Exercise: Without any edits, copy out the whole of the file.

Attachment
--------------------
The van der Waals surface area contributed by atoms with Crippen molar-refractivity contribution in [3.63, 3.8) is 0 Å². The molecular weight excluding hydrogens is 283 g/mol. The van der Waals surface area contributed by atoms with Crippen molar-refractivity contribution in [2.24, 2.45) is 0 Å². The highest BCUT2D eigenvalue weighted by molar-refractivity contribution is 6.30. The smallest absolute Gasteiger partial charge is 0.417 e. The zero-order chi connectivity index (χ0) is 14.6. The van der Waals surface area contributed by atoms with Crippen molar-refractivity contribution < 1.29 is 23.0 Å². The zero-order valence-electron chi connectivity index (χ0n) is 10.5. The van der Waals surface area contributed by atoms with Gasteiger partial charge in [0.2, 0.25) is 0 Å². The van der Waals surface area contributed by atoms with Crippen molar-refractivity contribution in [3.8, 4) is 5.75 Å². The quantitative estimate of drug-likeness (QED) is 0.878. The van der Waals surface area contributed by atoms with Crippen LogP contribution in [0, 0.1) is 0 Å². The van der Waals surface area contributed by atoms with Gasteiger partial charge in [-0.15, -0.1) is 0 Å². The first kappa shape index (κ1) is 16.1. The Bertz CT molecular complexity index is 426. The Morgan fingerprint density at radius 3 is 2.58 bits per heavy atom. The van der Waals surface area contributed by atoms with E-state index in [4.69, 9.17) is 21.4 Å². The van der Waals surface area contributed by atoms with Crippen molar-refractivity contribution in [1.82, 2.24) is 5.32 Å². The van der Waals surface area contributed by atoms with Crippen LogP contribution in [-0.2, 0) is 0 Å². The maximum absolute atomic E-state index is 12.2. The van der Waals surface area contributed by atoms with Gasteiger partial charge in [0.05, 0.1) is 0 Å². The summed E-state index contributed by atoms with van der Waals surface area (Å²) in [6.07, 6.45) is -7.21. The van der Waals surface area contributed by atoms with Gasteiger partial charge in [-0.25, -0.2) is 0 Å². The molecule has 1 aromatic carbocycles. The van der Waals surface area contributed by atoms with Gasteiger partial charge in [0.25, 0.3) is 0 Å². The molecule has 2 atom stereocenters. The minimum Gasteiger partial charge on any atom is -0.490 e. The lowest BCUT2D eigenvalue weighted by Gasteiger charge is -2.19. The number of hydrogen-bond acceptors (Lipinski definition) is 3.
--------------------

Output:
The van der Waals surface area contributed by atoms with Crippen molar-refractivity contribution in [3.63, 3.8) is 0 Å². The molecular weight excluding hydrogens is 283 g/mol. The van der Waals surface area contributed by atoms with Crippen molar-refractivity contribution in [2.24, 2.45) is 0 Å². The highest BCUT2D eigenvalue weighted by molar-refractivity contribution is 6.30. The smallest absolute Gasteiger partial charge is 0.417 e. The zero-order chi connectivity index (χ0) is 14.6. The van der Waals surface area contributed by atoms with Crippen molar-refractivity contribution < 1.29 is 23.0 Å². The zero-order valence-electron chi connectivity index (χ0n) is 10.5. The van der Waals surface area contributed by atoms with Gasteiger partial charge in [0.2, 0.25) is 0 Å². The van der Waals surface area contributed by atoms with Crippen molar-refractivity contribution in [3.8, 4) is 5.75 Å². The quantitative estimate of drug-likeness (QED) is 0.878. The van der Waals surface area contributed by atoms with Crippen LogP contribution in [0, 0.1) is 0 Å². The van der Waals surface area contributed by atoms with Gasteiger partial charge in [-0.15, -0.1) is 0 Å². The first kappa shape index (κ1) is 16.1. The Bertz CT molecular complexity index is 426. The Morgan fingerprint density at radius 3 is 2.58 bits per heavy atom. The van der Waals surface area contributed by atoms with E-state index in [4.69, 9.17) is 21.4 Å². The van der Waals surface area contributed by atoms with Crippen molar-refractivity contribution in [1.82, 2.24) is 5.32 Å². The van der Waals surface area contributed by atoms with Crippen LogP contribution in [-0.2, 0) is 0 Å². The maximum absolute atomic E-state index is 12.2. The van der Waals surface area contributed by atoms with Gasteiger partial charge in [0.05, 0.1) is 0 Å². The summed E-state index contributed by atoms with van der Waals surface area (Å²) in [6.07, 6.45) is -7.21. The van der Waals surface area contributed by atoms with Gasteiger partial charge in [-0.25, -0.2) is 0 Å². The molecule has 1 aromatic carbocycles. The van der Waals surface area contributed by atoms with Gasteiger partial charge in [0.25, 0.3) is 0 Å². The molecule has 2 atom stereocenters. The minimum Gasteiger partial charge on any atom is -0.490 e. The lowest BCUT2D eigenvalue weighted by Gasteiger charge is -2.19. The number of hydrogen-bond acceptors (Lipinski definition) is 3.